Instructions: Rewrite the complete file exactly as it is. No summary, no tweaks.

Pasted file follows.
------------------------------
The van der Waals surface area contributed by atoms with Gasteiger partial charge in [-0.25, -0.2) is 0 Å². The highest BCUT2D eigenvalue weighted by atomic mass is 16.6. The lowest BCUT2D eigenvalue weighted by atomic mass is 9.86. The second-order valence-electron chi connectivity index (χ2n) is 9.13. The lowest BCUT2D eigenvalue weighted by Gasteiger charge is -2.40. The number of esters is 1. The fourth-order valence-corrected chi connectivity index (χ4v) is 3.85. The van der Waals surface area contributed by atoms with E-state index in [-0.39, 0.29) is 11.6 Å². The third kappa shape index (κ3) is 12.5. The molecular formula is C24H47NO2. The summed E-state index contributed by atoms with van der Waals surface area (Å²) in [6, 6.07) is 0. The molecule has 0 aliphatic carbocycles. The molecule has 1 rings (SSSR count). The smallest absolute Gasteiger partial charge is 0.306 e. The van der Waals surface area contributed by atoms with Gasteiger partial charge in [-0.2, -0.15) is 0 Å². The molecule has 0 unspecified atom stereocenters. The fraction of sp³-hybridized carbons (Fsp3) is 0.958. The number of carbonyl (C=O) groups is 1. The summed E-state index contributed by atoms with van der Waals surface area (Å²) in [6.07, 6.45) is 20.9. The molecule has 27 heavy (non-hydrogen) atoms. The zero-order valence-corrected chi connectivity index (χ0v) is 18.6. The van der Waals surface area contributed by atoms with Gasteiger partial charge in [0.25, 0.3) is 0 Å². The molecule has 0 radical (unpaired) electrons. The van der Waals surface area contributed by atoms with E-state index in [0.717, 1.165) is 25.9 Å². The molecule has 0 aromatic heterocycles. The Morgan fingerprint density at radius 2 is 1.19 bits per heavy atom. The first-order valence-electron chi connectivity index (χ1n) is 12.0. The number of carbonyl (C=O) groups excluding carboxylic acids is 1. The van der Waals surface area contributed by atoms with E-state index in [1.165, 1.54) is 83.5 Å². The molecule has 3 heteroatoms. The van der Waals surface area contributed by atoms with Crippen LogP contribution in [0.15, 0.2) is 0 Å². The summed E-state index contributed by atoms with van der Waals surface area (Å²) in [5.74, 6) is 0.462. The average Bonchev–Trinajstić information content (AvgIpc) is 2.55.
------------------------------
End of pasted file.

The van der Waals surface area contributed by atoms with Gasteiger partial charge in [-0.25, -0.2) is 0 Å². The highest BCUT2D eigenvalue weighted by atomic mass is 16.6. The lowest BCUT2D eigenvalue weighted by atomic mass is 9.86. The second-order valence-electron chi connectivity index (χ2n) is 9.13. The lowest BCUT2D eigenvalue weighted by Gasteiger charge is -2.40. The number of esters is 1. The fourth-order valence-corrected chi connectivity index (χ4v) is 3.85. The van der Waals surface area contributed by atoms with E-state index in [-0.39, 0.29) is 11.6 Å². The third kappa shape index (κ3) is 12.5. The molecular formula is C24H47NO2. The summed E-state index contributed by atoms with van der Waals surface area (Å²) in [6, 6.07) is 0. The molecule has 0 aliphatic carbocycles. The molecule has 1 rings (SSSR count). The smallest absolute Gasteiger partial charge is 0.306 e. The van der Waals surface area contributed by atoms with Gasteiger partial charge in [-0.2, -0.15) is 0 Å². The molecule has 0 unspecified atom stereocenters. The fraction of sp³-hybridized carbons (Fsp3) is 0.958. The number of carbonyl (C=O) groups is 1. The summed E-state index contributed by atoms with van der Waals surface area (Å²) in [6.07, 6.45) is 20.9. The molecule has 27 heavy (non-hydrogen) atoms. The zero-order valence-corrected chi connectivity index (χ0v) is 18.6. The van der Waals surface area contributed by atoms with Gasteiger partial charge in [0.25, 0.3) is 0 Å². The molecule has 0 radical (unpaired) electrons. The van der Waals surface area contributed by atoms with E-state index in [0.717, 1.165) is 25.9 Å². The molecule has 0 aromatic heterocycles. The Morgan fingerprint density at radius 2 is 1.19 bits per heavy atom. The first-order valence-electron chi connectivity index (χ1n) is 12.0. The number of carbonyl (C=O) groups excluding carboxylic acids is 1. The van der Waals surface area contributed by atoms with E-state index in [1.165, 1.54) is 83.5 Å². The molecule has 3 heteroatoms. The van der Waals surface area contributed by atoms with Crippen LogP contribution in [0.15, 0.2) is 0 Å². The summed E-state index contributed by atoms with van der Waals surface area (Å²) in [5.74, 6) is 0.462. The average Bonchev–Trinajstić information content (AvgIpc) is 2.55.